Finally, we cannot neglect the role of recreational
fishing that has recently grown in popularity
causing concern. Following the development that
occurred in the United States and in Australia, the
number of angler associations has also notably
increased in the Mediterranean, mainly in the
northern Adriatic (Bianchi et al., 1997) and in the
Tyrrhenian but also in other countries such as
France and Spain. The targets of game fishing are
essentially Alopias vulpinus,Prionace glauca and
Hexanchus griseus. However, juveniles compose
most of the catch and, sometimes, they are
recently born individuals. Currently, there are no
specific laws or a suitable control aimed at the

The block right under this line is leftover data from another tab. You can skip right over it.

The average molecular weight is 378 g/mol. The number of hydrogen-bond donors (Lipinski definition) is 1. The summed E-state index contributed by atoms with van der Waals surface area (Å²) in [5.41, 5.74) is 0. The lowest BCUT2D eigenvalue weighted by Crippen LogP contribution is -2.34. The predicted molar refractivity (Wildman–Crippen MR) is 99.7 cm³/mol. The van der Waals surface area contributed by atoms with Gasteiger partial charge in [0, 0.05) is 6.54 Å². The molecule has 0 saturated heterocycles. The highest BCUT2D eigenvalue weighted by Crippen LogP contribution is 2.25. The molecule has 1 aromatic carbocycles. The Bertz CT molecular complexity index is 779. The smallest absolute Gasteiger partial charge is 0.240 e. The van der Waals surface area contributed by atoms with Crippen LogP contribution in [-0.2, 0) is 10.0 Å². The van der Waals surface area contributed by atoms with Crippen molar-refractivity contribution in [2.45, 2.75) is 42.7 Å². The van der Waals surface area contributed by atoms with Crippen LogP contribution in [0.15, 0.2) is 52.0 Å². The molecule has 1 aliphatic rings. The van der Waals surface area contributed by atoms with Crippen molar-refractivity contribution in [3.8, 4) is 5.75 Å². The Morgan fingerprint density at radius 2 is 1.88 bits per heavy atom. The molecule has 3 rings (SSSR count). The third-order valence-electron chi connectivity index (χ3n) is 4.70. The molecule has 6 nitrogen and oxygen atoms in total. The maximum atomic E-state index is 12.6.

protection of any cartilaginous fish. This may soon
lead to a rarefaction of the populations of the two
above-mentioned species as has already occurred
in Cornwall, United Kingdom (Vas, 1995).
Cartilaginous fish catches in the 1970–2002 period
represent only 1.1% of the total landings in
Mediterranean ports (FAO, 2000a). The most
important landings of this group occurred in the
Ionian and Black seas each one with 30% of the total
Mediterranean catches; Sardinian, Adriatic and
Balearic waters show catches of 12%, 8% and 7%,
respectively of the Mediterranean total.
The catches during the last 30 years (Fig. 10) show
an increasing trend from 10 000 to 25 000 tonnes
attained in 1985 and since then a regular decrease
to 15 000 tonnes to present (FAO, 2000b). This is
mainly due to the Turkish and Italian catches of
sharks and rays in the Black and Ionian seas,
respectively. Unfortunately it cannot be stated
whether these variations are real or if they are
simply due to changes in recording procedures (i.e.
in some years at least part of them were reported